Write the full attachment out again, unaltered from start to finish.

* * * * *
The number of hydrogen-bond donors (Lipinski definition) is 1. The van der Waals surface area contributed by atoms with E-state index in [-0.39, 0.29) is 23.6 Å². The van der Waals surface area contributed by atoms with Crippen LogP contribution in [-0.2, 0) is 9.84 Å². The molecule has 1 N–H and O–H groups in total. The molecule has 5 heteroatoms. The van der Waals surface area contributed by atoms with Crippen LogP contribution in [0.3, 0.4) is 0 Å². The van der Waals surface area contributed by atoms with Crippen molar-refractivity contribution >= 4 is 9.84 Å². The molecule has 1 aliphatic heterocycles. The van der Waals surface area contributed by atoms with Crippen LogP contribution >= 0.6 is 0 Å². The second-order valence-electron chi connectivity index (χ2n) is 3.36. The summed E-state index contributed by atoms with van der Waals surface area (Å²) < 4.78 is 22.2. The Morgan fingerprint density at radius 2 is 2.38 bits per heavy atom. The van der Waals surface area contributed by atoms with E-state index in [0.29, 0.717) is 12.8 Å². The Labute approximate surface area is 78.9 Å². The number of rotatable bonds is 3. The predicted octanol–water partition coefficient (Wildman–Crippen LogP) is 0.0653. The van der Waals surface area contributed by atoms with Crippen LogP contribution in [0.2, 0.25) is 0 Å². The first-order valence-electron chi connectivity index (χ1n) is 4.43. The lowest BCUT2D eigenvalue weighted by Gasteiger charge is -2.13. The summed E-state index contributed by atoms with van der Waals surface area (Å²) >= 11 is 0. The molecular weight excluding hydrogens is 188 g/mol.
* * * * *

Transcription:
The number of hydrogen-bond donors (Lipinski definition) is 1. The van der Waals surface area contributed by atoms with E-state index in [-0.39, 0.29) is 23.6 Å². The van der Waals surface area contributed by atoms with Crippen LogP contribution in [-0.2, 0) is 9.84 Å². The molecule has 1 N–H and O–H groups in total. The molecule has 5 heteroatoms. The van der Waals surface area contributed by atoms with Crippen LogP contribution in [0.3, 0.4) is 0 Å². The van der Waals surface area contributed by atoms with Crippen molar-refractivity contribution >= 4 is 9.84 Å². The molecule has 1 aliphatic heterocycles. The van der Waals surface area contributed by atoms with Crippen LogP contribution >= 0.6 is 0 Å². The second-order valence-electron chi connectivity index (χ2n) is 3.36. The summed E-state index contributed by atoms with van der Waals surface area (Å²) < 4.78 is 22.2. The Morgan fingerprint density at radius 2 is 2.38 bits per heavy atom. The van der Waals surface area contributed by atoms with E-state index in [0.29, 0.717) is 12.8 Å². The Labute approximate surface area is 78.9 Å². The number of rotatable bonds is 3. The predicted octanol–water partition coefficient (Wildman–Crippen LogP) is 0.0653. The van der Waals surface area contributed by atoms with Crippen LogP contribution in [0.2, 0.25) is 0 Å². The first-order valence-electron chi connectivity index (χ1n) is 4.43. The lowest BCUT2D eigenvalue weighted by Gasteiger charge is -2.13. The summed E-state index contributed by atoms with van der Waals surface area (Å²) >= 11 is 0. The molecular weight excluding hydrogens is 188 g/mol.